Designing A Culture Of Innovation
Design has proven its value to business in every swoosh, golden arch and apple. Every successful startup, killer app, viral campaign and hot product owes some of that success to design. But what if design’s ability to create value could be used to develop enterprise-wide innovative corporate cultures, where creative new ideas are the norm and the work of everyone? A growing number of companies have not only imagined this, they’re doing it.
It’s called social design, and it uses the invisible dynamics of human relationships and agency as its material instead of bits and bytes and sheet metal and polymers. It differs from traditional approaches to design in several important ways:
Social design looks far beyond design thinking. Design thinking, which has made significant inroads in business, education and social organizations in recent years, is an iterative process for developing alternative ideas and strategies based on understanding a “user” and a specific problem. Social design’s purview is whole communities or societies.
The design process isn’t relegated to a team of designers. Nor is it isolated in a specific phase of the research and development process. Cross-departmental teams, some of whom are designers, are formed around a particular goal or outcome, and everyone participates in the entire process. What are typically sequential activities, performed by a series of experts, like research, problem framing, synthesis, ideation, testing and the like are collapsed into a series of fluid stages in which everyone’s perspectives are integrated. This not only surfaces opportunities and challenges early, but also gives everyone access to insights that make them smarter, regardless of which stage they are accountable for.
Social design relies on observation and inquiry rather than formal strategies and fixed plans. Preconceived ideas, however brilliant they sound, are to be avoided. Research is undertaken not to prove a theory, but to understand context and reframe questions. Answers are not determined in advance. The ultimate outcome may be fixed and inviolate, but not the step by step path to getting there. Observation of patterns, of unexpected reactions, whether in team members or customers, become the source of inspiration and invention—the real-time feedback that makes the idea, when it is developed, far more likely to work and succeed.
Social design employs “making to learn.” That means giving ideas form to which others can react and help refine in collaborative fashion. Instead of waiting to get an idea “perfect” before showing it to its intended audience, users respond to versions in unfinished stages, and that input is incorporated into the design. Making to learn relies on iteration, and requires the freedom to pivot along the way, sometimes abandoning an idea, but always long before a big investment has been made. Giving form to ideas makes those ideas more appropriate to the people for whom they’re intended and makes them accessible to more people, and more diverse perspectives, as they’re developed.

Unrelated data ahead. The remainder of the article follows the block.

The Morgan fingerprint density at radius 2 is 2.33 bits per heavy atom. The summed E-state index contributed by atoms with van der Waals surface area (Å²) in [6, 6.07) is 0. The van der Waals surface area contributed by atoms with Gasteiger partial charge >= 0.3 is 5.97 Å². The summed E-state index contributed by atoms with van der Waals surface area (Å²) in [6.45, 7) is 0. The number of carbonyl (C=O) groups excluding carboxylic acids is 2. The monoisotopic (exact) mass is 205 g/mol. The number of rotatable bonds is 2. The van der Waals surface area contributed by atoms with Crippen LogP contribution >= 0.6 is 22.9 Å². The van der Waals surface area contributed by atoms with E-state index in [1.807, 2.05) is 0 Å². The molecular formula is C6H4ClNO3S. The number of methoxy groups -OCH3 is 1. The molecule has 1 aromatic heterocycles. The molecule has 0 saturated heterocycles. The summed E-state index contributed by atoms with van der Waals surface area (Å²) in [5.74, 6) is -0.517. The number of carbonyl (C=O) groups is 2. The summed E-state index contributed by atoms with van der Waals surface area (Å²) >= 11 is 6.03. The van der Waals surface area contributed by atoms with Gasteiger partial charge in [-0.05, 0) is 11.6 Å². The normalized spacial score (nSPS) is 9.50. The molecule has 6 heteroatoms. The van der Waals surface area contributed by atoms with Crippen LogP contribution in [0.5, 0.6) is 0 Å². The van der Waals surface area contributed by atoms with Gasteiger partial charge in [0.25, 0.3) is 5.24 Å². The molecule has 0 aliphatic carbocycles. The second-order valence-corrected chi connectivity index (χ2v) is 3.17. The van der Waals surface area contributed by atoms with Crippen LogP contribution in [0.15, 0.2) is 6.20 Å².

The outputs aren’t PowerPoint slides and Excel spreadsheets. Instead, they are maps and sketches and images and pictures underpinned with data that bring to life the entire ecosystem of stakeholders and forces in play. These visual outputs help make sure diverse people are seeing the same thing and can uncover otherwise hidden dynamics.
In business, a design-led culture can make innovation a way of life throughout the organization. IBM has been transitioning to a design-led culture for almost a decade now. Though they have branded their approach “IBM Design Thinking” to distinguish it from the traditional product and service design that takes place throughout their organization, their approach goes far beyond the scope of design thinking. By the end of 2016, 100,000 staffers had gone through some type of design training. They are embedded in offices all over the world, not only across their entire portfolio, but in service delivery, CIO organizations and HR. Physical spaces and processes have been reconfigured to accommodate cross-functional teams, and the company has developed a new visual language to disseminate learning throughout the organization.
The results have been dramatic. In a recently completed study on the economic impact of IBM’s design-led practice, Forrester found that the company’s interdisciplinary project teams doubled design and execution speed, reduced development and testing time, cut defects in half and increased profits.
But you don’t need the scale and resources of IBM to create a design-led culture. Other companies, in widely diverse industries and scales, are using the principles of social design to do what prevailing wisdom deems impossible. Brown’s Super Stores in Philadelphia built a profitable grocery store empire selling to people in the poorest neighborhoods of the city. One third of the workforce is comprised of people who have “been touched by the prison system.” They are trained not only in the skills needed in a check out line, but in the life skills needed to collaborate with others and contribute to an innovative culture.
Because social design is a participatory process, everyone learns to do it, instilling a greater sense of agency and possibilities and transforming everyone who participates. It’s not an easy transition to make, especially for companies with calcified hierarchical cultures. It requires placing equal value on the soft skills of communication, critical thinking, collaboration and facilitation compared to the expert skills of engineering or finance. Lots of companies adapt to include a part of the process and realize some results. But the real benefits come from going all in. It requires only a willingness to turn some deeply engrained corporate habits of mind upside down.
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